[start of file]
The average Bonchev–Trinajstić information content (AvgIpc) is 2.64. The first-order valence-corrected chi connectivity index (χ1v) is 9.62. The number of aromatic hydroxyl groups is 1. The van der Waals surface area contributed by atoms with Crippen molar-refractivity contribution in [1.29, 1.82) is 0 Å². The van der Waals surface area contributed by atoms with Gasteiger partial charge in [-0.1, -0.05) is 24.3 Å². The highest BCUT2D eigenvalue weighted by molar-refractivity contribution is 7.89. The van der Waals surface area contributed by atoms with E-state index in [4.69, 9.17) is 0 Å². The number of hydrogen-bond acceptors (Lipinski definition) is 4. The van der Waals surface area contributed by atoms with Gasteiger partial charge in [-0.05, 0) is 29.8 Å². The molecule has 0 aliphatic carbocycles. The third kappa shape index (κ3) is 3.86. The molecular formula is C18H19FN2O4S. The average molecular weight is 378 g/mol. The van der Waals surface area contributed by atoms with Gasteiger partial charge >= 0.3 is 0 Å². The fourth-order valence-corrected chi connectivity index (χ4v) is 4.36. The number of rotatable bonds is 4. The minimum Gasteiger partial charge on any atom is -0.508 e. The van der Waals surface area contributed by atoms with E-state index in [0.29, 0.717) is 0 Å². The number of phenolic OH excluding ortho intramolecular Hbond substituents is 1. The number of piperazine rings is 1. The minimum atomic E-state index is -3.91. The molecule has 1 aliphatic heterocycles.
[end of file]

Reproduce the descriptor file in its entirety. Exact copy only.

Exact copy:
The average Bonchev–Trinajstić information content (AvgIpc) is 2.64. The first-order valence-corrected chi connectivity index (χ1v) is 9.62. The number of aromatic hydroxyl groups is 1. The van der Waals surface area contributed by atoms with Crippen molar-refractivity contribution in [1.29, 1.82) is 0 Å². The van der Waals surface area contributed by atoms with Gasteiger partial charge in [-0.1, -0.05) is 24.3 Å². The highest BCUT2D eigenvalue weighted by molar-refractivity contribution is 7.89. The van der Waals surface area contributed by atoms with E-state index in [4.69, 9.17) is 0 Å². The number of hydrogen-bond acceptors (Lipinski definition) is 4. The van der Waals surface area contributed by atoms with Gasteiger partial charge in [-0.05, 0) is 29.8 Å². The molecule has 0 aliphatic carbocycles. The third kappa shape index (κ3) is 3.86. The molecular formula is C18H19FN2O4S. The average molecular weight is 378 g/mol. The van der Waals surface area contributed by atoms with Gasteiger partial charge >= 0.3 is 0 Å². The fourth-order valence-corrected chi connectivity index (χ4v) is 4.36. The number of rotatable bonds is 4. The minimum Gasteiger partial charge on any atom is -0.508 e. The van der Waals surface area contributed by atoms with E-state index in [0.29, 0.717) is 0 Å². The number of phenolic OH excluding ortho intramolecular Hbond substituents is 1. The number of piperazine rings is 1. The minimum atomic E-state index is -3.91. The molecule has 1 aliphatic heterocycles.